P. Hunzicker asked if it would be possible to have programmatical access to the internals of the 3D animation engine. This would allow one to create animated models from 3D data sets calculated by some other module. Interactive composition is nice for small scenes, but quickly becomes tiresome.

Session 3: Oberon Plug-ins & WebNavigator

Oberon plug-ins, E. Zeller

Showed Oberon Viewers running in separate windows under Windows 95. Menu bars can be either the normal "button bar" of Oberon, or, if defined otherwise in an Oberon library, can be a standard windows-style menu bar.

Special applications of this system include:

1. A Netscape (version 4 and above under Win32) plugin allowing standard System-3 things to run in Netscape. This is not slim binaries, but plain (Windows) System-3 x86 binaries.

2. "LiveConnect" a Java and javaScript interface for calling Native methods impelemented in Oberon.

3. Oberon components can be inserted as OLE objects into arbitrary OLE capable programs. (exception MS-Word, go figure.) This is still very much a work in progress, but looks promising. Persistance and printing still need work.

HTML 4.0 WebNavigator, B. Eberhard

Currently browses just on the local hard drive. Supports HTML4 and CSS2. Tables are still not 100%, the logic for sizing them and handling them is quite complicated. Also, the HTML parsing is made more difficult by the fact that most web pages out there are not written to spec, as it were. The browser itself seems fast and responsive. It will probably be retargeted to the Gfx library soon.

Session 4: Open Discussion/Demos

Building Your Own Tools, P. Reed

Paul Reed has a company in London that writes custom software. He came across the "Project Oberon" book some time ago and liked very much what he saw. After years of frustration with commercial development tools failing to perform, he decided to create his own. Previously he was spending 70% of his time wrestling with tools instead of writing code. His recent project, a data-base front end for the National Gallery, London, is written using his Oberon tools and runs under 32-bit Windows.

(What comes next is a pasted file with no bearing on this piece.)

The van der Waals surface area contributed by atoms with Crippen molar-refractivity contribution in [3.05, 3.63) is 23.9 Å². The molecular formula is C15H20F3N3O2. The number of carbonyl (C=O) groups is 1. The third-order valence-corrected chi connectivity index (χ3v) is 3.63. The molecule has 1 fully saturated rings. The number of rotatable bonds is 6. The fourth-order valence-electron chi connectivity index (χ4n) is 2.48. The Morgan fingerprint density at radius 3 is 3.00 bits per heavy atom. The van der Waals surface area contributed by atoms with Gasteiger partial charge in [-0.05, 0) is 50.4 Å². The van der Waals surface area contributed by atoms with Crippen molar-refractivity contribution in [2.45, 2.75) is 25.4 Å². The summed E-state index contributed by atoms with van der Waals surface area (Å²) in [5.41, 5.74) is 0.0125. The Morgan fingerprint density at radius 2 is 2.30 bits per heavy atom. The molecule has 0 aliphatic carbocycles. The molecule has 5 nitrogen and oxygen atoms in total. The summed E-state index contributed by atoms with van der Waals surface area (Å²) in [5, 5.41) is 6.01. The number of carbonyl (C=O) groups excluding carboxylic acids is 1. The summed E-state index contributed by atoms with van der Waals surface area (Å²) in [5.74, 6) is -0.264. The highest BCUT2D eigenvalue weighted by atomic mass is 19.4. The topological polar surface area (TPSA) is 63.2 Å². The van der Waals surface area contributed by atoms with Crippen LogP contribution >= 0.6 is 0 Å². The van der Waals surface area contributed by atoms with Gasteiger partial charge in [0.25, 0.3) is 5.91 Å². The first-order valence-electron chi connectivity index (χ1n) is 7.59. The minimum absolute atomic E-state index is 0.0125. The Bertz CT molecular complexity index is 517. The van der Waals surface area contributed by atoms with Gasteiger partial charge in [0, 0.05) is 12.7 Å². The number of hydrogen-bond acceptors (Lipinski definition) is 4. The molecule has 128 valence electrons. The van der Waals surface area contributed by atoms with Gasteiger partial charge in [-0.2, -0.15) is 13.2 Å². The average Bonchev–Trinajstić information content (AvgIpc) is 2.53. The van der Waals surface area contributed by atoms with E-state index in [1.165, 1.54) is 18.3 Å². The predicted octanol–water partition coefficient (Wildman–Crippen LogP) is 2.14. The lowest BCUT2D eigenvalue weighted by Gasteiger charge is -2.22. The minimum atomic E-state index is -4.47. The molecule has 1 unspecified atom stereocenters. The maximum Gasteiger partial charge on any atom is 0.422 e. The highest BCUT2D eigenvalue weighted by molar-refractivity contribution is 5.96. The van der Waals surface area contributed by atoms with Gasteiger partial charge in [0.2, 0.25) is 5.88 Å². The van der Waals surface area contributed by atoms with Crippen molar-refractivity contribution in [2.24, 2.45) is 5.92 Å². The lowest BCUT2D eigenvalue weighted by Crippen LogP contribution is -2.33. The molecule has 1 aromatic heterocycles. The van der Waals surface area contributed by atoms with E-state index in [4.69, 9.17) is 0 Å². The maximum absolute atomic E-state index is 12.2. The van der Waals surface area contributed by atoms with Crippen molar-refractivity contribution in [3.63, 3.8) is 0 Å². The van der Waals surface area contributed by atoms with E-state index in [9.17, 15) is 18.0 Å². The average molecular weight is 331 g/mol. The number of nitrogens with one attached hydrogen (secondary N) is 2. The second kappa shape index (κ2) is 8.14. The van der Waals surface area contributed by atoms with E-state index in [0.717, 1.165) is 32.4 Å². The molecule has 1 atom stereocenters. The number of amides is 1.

"Each time I write a line of Oberon code, I'm investing in myself, not in someone else's tools."

SharkOberon, A. Signer

The Shark was passed around the room (It's a small, diskless network computer no larger than a Ceres-3.) ETH "inherited" a bunch of them when compaq bought digital. They are not currently being produced, but the full specs are in the public domain. The Shark is based on the StrongArm processor (now produced by Intel).

There are plans to use the Sharks in combination with a centralized network file system and Signer's port of Native Oberon to Shark, as lab machines to replace the aging Ceres-3s. For space-saving, power-saving simplicity they beat a standard PC hands down.

Native Oberon on Mac under Emulation, B. Smith-Mannschott

Short demo of Native Oberon running under VPC on a Mac using Native's Vesa 2.0 driver. Performance on a G3/300 with 1MB L2 Cache is about twice that of a 486/66. A workable solution for hacking around under Native.

New Gadgets, C. Hoffmann

Two new gadgets were presented, one to embed arbitrary ellipses and the other arbitrary hyperbola/parabola. The Ellipse's 4 control points describe an arbitrary 4-sided figure in which the ellipse is guaranteed to be contained. The parabola is described by 3 control points, and a 4th pseudo-control point, which lines on the line intersecting the minima/maxima of the parabola and the midpoint of the segment joining the control points defining the end points of the curve.

Animation of cardiac blood-flow, P. Hunziker.

P. Hunziker showed his custom application for analysis of blood flow in the heart running under MacOberon (PowerPC). It currently does false coloring to indicate direction of flow. Works very well despite the huge size of the data sets. The hope is to be able to produce an animated 3-D model of the blood flow from the data sets and to add routines for computer-assisted diagnosis and recognition.


Here are some pictures and screen snapshots of the Oberon evening. The images have been converted to JPEG or PNG format and the size and colours reduced to make them load faster.

Pictures of attendees

Native Oberon

Interactive mouse configuration.

Gfx, Leonardo - E. Oswald

Leonardo Panel and sample drawing.

FDD, C. Kleiner (presented by E. Oswald)

Two demonstrations of FDD 3D animations:

Oberon plug-ins, E. Zeller

Oberon documents:

HTML 4.0 WebNavigator, B. Eberhard

WebNavigator panel.

Building Your Own Tools, P. Reed

Windows application compiled with Padded Cell's Oberon tools.

SharkOberon, A. Signer

DEC Shark running SharkOberon.

Native Oberon on Mac under Emulation, B. Smith-Mannschott

Native Oberon on VirtualPC.

New Gadgets, C. Hoffmann

Curve Gadgets.

Animation of cardiac blood-flow, P. Hunziker.

Echocardiography Review Application.


Philipp Heuberger sponsored the venue and his employer, Wavetek Wandel & Golterman, provided the video projector.

Ben Smith-Mannschott wrote the summary of the proceedings.

Patrik Reali took the photographs using a digicam provided by the Department Informatik, ETHZ.

We thank all the participants.

Send updates and corrections to Pieter Muller.
Native Home page.